herself to what she was sensing. It took only seconds to locate the presence. It stood maybe ten or so paces from her, and it had also come to a halt. She couldn’t see anything, though, and this did nothing to ease her suspicions. This was a situation better solved by a group of magical women all at the experience level of the queen herself, not one freshly of age Daughter of Peace and her mortal man. If she failed…it didn’t bear thinking about. Nothing of good intent emanated from the life essence that stalked her. It wanted Robert, no doubt, but it could sense her, not him. Otherwise, the presence would have moved on with him. No one should be able to sense a cloaked Daughter. Even another Daughter should only be able to sense someone from her own House. No one from Miranda’s House would follow her like this. She was dealing with someone more dangerous than she dared consider. Yet she had very little time to think it through. She had to act before Robert returned. Drawing in a deep breath, she clutched her amulet and prayed to the Mothers of Old and all of the Graces known to them as she cast first the spell to de-shield, then the spell to entrap, and then the spell to de-cloak all in rapid succession. She realized as soon as it was done both that her eyes were closed and that she was shaking. If she had failed, she was dead and Robert along with her. She was so petrified that she could not force her eyes open to meet her fate. She thought she may have even been hit with an entrapment spell herself she was so incapable of movement. But somehow she knew only her own cowardice held her in place. “What is this? Who is this?” Robert was alive. He had to be alive to talk, didn’t he? That probably meant she was alive as well. Miranda slowly released her breath and opened her eyes. A woman stood nearby transfixed in a state of surprise. She had tried to react, but had been too slow. Miranda won after all. How she could only attribute to the will of the Mothers. Robert paced around the woman, curiosity and worry both vying for the upper hand on his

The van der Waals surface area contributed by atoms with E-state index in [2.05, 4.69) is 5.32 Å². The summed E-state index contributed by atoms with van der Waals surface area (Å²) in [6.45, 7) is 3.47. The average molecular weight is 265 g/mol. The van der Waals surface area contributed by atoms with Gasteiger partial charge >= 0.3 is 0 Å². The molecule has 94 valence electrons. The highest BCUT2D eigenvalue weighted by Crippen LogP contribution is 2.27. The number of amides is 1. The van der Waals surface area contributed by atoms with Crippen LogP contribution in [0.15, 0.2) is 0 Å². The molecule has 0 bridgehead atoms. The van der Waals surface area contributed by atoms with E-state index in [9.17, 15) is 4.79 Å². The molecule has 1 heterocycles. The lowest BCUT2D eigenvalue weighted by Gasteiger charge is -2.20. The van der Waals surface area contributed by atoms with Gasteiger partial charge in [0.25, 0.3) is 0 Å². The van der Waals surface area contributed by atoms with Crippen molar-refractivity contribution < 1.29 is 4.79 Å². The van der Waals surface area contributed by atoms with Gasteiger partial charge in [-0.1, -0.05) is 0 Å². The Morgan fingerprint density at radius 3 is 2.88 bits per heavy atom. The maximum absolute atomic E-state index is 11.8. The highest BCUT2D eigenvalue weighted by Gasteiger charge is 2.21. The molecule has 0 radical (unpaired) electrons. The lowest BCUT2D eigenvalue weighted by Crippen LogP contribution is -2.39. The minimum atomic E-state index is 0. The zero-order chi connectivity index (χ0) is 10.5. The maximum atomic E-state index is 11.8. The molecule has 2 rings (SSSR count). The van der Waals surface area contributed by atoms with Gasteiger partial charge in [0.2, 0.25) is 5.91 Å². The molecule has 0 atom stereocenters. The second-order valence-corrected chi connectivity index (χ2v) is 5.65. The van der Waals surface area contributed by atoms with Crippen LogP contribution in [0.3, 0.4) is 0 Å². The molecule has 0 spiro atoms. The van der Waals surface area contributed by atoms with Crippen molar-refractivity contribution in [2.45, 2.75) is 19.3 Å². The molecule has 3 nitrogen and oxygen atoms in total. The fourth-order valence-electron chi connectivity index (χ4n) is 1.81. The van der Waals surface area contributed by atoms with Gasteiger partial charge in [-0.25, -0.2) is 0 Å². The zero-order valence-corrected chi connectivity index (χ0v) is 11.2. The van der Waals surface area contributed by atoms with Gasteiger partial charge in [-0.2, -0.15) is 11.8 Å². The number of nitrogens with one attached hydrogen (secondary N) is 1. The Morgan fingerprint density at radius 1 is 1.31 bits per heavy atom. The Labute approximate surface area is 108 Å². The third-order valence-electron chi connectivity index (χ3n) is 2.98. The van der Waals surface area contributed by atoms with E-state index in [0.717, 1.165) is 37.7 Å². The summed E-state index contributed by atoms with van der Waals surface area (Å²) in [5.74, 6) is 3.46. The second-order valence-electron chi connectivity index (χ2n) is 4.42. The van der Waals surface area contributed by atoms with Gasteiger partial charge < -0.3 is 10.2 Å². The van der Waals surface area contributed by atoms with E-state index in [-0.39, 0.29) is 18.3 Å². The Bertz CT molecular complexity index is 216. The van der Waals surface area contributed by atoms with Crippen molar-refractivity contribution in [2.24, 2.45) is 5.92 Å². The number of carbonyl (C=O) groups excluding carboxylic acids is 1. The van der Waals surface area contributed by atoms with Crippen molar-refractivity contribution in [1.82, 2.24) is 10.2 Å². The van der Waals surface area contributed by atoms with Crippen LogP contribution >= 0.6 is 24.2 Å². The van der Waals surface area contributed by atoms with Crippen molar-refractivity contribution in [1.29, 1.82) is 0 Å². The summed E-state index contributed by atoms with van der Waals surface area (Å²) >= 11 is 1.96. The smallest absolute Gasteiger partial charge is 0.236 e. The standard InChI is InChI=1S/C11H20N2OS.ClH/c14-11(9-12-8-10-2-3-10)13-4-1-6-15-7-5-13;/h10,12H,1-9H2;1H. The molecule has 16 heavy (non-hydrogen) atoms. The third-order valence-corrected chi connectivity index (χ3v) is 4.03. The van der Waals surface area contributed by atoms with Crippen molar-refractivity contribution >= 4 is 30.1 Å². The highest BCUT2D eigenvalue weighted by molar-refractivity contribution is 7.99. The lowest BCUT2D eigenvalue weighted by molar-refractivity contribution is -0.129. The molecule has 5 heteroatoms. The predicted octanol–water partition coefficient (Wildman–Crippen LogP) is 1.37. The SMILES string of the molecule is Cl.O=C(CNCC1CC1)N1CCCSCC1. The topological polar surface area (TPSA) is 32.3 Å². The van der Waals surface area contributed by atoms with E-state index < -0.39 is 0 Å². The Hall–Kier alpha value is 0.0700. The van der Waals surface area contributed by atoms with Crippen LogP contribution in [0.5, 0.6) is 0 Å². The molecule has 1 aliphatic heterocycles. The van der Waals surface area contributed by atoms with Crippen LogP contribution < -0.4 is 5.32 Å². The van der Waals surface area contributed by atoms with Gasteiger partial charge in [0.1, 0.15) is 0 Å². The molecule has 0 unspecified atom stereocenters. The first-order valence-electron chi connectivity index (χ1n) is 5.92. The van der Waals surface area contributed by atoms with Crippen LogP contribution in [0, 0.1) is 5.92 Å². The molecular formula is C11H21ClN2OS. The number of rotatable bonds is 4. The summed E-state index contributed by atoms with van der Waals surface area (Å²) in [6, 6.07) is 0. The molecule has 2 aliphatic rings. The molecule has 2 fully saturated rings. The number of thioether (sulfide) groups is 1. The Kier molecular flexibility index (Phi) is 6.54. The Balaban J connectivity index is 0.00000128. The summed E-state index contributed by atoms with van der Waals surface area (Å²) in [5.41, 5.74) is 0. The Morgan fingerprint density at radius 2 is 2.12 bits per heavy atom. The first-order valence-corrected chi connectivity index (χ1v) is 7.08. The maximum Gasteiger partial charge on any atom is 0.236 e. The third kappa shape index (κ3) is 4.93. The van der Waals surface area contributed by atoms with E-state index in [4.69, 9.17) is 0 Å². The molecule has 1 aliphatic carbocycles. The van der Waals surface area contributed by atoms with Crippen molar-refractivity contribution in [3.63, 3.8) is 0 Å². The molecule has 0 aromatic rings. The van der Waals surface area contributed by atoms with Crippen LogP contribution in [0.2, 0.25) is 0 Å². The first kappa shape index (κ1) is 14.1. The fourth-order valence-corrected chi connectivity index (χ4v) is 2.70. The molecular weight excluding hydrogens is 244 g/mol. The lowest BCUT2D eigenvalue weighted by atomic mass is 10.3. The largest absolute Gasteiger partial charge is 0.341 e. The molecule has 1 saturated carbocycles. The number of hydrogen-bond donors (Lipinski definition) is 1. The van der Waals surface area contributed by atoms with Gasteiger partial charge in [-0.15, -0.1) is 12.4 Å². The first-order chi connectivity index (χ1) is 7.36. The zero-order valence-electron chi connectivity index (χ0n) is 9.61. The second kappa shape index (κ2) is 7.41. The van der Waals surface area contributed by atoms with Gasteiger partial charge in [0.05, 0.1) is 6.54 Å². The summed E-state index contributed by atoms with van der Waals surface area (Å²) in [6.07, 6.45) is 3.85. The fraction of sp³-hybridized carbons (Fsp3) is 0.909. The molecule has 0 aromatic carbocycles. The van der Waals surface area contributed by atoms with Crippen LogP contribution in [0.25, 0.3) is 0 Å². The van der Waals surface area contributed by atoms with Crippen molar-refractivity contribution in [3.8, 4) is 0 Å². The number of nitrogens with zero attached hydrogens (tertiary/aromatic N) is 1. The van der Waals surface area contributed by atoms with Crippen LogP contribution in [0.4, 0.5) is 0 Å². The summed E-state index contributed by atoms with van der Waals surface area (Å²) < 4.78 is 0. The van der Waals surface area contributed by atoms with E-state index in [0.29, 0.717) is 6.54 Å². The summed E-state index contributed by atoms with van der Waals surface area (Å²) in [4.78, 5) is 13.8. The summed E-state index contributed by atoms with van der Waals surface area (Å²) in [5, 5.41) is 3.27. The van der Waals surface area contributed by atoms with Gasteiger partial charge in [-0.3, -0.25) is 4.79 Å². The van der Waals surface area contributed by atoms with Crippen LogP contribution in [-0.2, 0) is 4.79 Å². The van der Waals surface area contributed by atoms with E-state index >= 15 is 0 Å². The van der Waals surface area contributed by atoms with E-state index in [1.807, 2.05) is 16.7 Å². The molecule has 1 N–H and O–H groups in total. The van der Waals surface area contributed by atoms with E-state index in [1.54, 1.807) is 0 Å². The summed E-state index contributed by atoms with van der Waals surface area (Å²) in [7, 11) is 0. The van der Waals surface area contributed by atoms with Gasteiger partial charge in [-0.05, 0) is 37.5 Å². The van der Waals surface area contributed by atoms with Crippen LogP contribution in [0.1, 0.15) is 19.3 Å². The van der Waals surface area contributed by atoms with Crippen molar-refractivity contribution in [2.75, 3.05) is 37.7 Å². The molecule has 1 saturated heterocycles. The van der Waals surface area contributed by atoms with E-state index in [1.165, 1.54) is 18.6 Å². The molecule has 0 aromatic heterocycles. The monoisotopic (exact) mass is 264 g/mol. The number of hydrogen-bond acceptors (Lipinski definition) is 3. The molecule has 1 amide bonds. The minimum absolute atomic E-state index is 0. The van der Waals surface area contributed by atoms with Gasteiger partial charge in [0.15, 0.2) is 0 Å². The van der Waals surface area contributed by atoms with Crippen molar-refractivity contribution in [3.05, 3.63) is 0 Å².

emotions. “Anyone you know?” He walked closer to Miranda and put a hand on her arm, his only acknowledgement that he understood she’d been deeply afraid. She shook her head. “She isn’t one of ours. She is not of the South Kingdom.” “How is that possible?” How indeed? The magic of the Daughters came from the Earth Mothers of Old. It was tied directly to the land. It could not be performed outside of the lands to which the Daughters had taken oaths of loyalty. This was to assure that it was used for blessings and protections only. It was never to be used aggressively. Terrible things happened when this first law of magic was defied, such terrible things that no one really knew the extent of them. They were myths and legends, not known facts, not things anyone in living memory understood. Nonetheless, there was only one answer regarding who this woman could be. Up until this point the possibility that she might exist had been only a rumor. The fact that she was very much real was the worst possible news for the Southlands. “She’s a remnant of the High Kingdom. A Broken Daughter.” Robert whistled as his spirit instantly tightened, not with fear, but with that iron-clad resolve Miranda was coming to know better than she wanted. “This is how they are hiding whole armies then? They have recruited women whose loyalties were broken when Luther and the High Kingdom fell?” The inflection in his voice said it was a question, but it was really a statement. He understood. He also understood that he was dealing with something armies of men could not defeat. She thought it best to leave him to think this through on his own. “We can’t leave her alive.” Miranda flinched at this. “As you suspected, I must oppose you on that. I cannot kill her. You would die trying. And I cannot use my magic to aid you in her killing.” He shrugged, having already worked this much out. It only underscored their previous